Chapter 3 of Book II defines the degree of “aliveness” at various stages of embryological development. This is the section in which Aristotle discusses three different types of human souls: a nutritive soul, imbued from the very beginning; a sensitive soul, imbued later; and finally the intellective soul, imbued forty days safter conception for a male embryo and eighty days for a female embryo. The nutritive soul, also called the vegetative soul, is the essence possessed by all living things , including plants, and can be considered the lowest level of soul. The sensitive soul is what separates plants from animals, and provides animals the ability to move and to interact with the world around them. The intellective soul is what separates humans from all other animals, and allows humans to think and reason.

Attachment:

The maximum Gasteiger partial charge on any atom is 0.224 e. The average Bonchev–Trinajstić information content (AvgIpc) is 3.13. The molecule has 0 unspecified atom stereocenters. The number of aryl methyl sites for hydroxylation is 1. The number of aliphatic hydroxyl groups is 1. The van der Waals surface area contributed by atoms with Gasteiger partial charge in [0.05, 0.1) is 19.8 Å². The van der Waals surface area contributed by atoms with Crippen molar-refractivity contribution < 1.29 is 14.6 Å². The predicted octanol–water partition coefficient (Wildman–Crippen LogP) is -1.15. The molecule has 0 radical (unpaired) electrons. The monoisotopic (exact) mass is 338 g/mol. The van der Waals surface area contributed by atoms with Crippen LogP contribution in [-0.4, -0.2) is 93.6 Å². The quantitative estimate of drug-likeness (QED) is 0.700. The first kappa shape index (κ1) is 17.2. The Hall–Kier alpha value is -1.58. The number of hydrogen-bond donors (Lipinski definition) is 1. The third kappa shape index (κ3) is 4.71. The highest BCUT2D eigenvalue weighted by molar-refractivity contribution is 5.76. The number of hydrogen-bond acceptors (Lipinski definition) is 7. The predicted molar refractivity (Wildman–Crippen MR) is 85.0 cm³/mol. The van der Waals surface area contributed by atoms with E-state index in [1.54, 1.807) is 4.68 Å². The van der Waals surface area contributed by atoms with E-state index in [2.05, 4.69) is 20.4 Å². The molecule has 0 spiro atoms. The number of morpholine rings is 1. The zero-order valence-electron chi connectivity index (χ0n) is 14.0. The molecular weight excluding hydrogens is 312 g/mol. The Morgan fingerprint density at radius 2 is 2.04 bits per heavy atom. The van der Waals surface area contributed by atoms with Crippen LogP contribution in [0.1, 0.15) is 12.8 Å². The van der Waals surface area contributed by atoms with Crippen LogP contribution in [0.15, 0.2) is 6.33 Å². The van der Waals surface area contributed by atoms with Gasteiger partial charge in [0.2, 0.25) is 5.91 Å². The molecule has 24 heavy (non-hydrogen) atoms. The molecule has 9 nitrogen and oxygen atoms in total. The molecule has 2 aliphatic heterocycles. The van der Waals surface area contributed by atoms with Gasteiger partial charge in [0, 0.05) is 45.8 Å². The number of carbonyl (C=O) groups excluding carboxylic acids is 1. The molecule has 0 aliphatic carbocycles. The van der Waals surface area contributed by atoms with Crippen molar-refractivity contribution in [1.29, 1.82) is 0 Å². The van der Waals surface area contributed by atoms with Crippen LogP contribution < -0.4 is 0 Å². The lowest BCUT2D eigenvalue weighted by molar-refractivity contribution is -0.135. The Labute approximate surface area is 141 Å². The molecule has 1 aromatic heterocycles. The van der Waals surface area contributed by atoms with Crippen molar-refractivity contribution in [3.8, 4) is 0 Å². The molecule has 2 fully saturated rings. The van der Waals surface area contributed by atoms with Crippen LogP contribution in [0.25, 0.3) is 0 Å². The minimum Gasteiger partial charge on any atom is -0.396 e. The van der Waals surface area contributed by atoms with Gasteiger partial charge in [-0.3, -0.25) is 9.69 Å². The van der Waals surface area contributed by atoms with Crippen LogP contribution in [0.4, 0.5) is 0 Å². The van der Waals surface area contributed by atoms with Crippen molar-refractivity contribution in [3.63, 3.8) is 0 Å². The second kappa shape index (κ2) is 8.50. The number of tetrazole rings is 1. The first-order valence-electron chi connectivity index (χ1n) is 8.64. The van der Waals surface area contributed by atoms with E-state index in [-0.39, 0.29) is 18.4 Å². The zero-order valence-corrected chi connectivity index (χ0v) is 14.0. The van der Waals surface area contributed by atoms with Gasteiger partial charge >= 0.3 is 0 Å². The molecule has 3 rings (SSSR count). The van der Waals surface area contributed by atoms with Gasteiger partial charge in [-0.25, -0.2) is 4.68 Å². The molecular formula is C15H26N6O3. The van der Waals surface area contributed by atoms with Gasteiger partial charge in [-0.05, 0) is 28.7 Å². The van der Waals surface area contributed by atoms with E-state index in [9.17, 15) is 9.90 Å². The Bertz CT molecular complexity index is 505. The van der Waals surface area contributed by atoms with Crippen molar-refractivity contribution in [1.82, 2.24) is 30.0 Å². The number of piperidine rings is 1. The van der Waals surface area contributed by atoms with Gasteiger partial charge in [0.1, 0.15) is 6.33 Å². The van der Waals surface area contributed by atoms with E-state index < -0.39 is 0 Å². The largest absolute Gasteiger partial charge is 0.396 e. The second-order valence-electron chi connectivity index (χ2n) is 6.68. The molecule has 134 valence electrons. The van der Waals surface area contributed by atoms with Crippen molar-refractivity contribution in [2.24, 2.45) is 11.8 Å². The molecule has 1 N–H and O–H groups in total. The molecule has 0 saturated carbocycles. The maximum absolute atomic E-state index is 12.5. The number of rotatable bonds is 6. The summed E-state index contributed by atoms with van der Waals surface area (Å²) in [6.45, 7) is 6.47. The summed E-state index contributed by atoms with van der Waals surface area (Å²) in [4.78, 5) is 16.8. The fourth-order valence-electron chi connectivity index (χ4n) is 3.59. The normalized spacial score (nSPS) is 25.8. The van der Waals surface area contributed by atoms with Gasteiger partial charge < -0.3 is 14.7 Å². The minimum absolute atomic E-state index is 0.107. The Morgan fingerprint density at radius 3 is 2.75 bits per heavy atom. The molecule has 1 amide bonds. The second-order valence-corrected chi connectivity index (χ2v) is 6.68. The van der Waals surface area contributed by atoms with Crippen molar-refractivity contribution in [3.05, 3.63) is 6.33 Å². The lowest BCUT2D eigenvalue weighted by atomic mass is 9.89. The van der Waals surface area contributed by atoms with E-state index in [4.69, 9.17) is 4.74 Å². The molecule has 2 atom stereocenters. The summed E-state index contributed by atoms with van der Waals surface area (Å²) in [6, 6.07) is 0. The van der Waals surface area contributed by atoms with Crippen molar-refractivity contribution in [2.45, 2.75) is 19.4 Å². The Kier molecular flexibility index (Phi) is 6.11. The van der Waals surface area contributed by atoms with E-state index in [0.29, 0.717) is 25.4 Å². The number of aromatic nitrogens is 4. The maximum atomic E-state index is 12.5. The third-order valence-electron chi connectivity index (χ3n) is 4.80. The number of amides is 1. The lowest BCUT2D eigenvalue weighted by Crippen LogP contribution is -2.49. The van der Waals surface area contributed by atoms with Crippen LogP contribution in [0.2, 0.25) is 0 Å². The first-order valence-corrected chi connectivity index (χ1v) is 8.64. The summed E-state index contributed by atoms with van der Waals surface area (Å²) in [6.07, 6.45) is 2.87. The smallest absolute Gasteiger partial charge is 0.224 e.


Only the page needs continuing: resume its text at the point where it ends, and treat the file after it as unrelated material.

Chapters 6 and 7 of Book II explain the process and order of embryo development. In Aristotle’s account, based in part on observations of chicken eggs, the heart is formed first, the rest of the internal parts next, and finally the external parts. Anterior parts are formed before posterior parts. Aristotle asserts that the order of formation is determined by the importance of each part to the adult form, making it clear that the process of embryo development is aimed towards the final cause of producing an individual of its species. He states that no part of the forming embryo creates any other part, which denies other philosophers’ assertions that the heart causes the formation of the rest of the body. The emphasis Aristotle places on the orderly development of the parts of the embryo is a precursor to the processes proposed by two later scientists. The laws of embryology proposed by Karl Ernst von Baer and the recapitulation theory of Ernst Haeckel both placed a similar emphasis on the epigenetic development of the embryo.